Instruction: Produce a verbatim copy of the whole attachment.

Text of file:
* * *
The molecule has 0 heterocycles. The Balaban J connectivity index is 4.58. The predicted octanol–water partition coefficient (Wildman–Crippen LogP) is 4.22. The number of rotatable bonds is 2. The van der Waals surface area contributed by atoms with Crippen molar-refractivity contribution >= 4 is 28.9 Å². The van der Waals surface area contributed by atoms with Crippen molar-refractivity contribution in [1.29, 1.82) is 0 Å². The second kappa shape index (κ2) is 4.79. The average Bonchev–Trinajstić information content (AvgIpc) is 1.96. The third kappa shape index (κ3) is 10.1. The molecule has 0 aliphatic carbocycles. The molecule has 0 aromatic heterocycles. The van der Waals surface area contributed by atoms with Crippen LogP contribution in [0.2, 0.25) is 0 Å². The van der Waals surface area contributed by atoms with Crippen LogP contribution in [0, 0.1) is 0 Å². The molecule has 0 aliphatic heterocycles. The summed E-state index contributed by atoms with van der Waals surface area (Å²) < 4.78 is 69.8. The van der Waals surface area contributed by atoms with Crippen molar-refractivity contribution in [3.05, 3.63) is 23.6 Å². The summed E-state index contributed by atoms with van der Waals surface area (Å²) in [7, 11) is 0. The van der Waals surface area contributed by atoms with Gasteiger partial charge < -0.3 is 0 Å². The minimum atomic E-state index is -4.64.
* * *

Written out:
The molecule has 0 heterocycles. The Balaban J connectivity index is 4.58. The predicted octanol–water partition coefficient (Wildman–Crippen LogP) is 4.22. The number of rotatable bonds is 2. The van der Waals surface area contributed by atoms with Crippen molar-refractivity contribution >= 4 is 28.9 Å². The van der Waals surface area contributed by atoms with Crippen molar-refractivity contribution in [1.29, 1.82) is 0 Å². The second kappa shape index (κ2) is 4.79. The average Bonchev–Trinajstić information content (AvgIpc) is 1.96. The third kappa shape index (κ3) is 10.1. The molecule has 0 aliphatic carbocycles. The molecule has 0 aromatic heterocycles. The van der Waals surface area contributed by atoms with Crippen LogP contribution in [0.2, 0.25) is 0 Å². The van der Waals surface area contributed by atoms with Crippen LogP contribution in [0, 0.1) is 0 Å². The molecule has 0 aliphatic heterocycles. The summed E-state index contributed by atoms with van der Waals surface area (Å²) < 4.78 is 69.8. The van der Waals surface area contributed by atoms with Crippen molar-refractivity contribution in [3.05, 3.63) is 23.6 Å². The summed E-state index contributed by atoms with van der Waals surface area (Å²) in [7, 11) is 0. The van der Waals surface area contributed by atoms with Gasteiger partial charge < -0.3 is 0 Å². The minimum atomic E-state index is -4.64.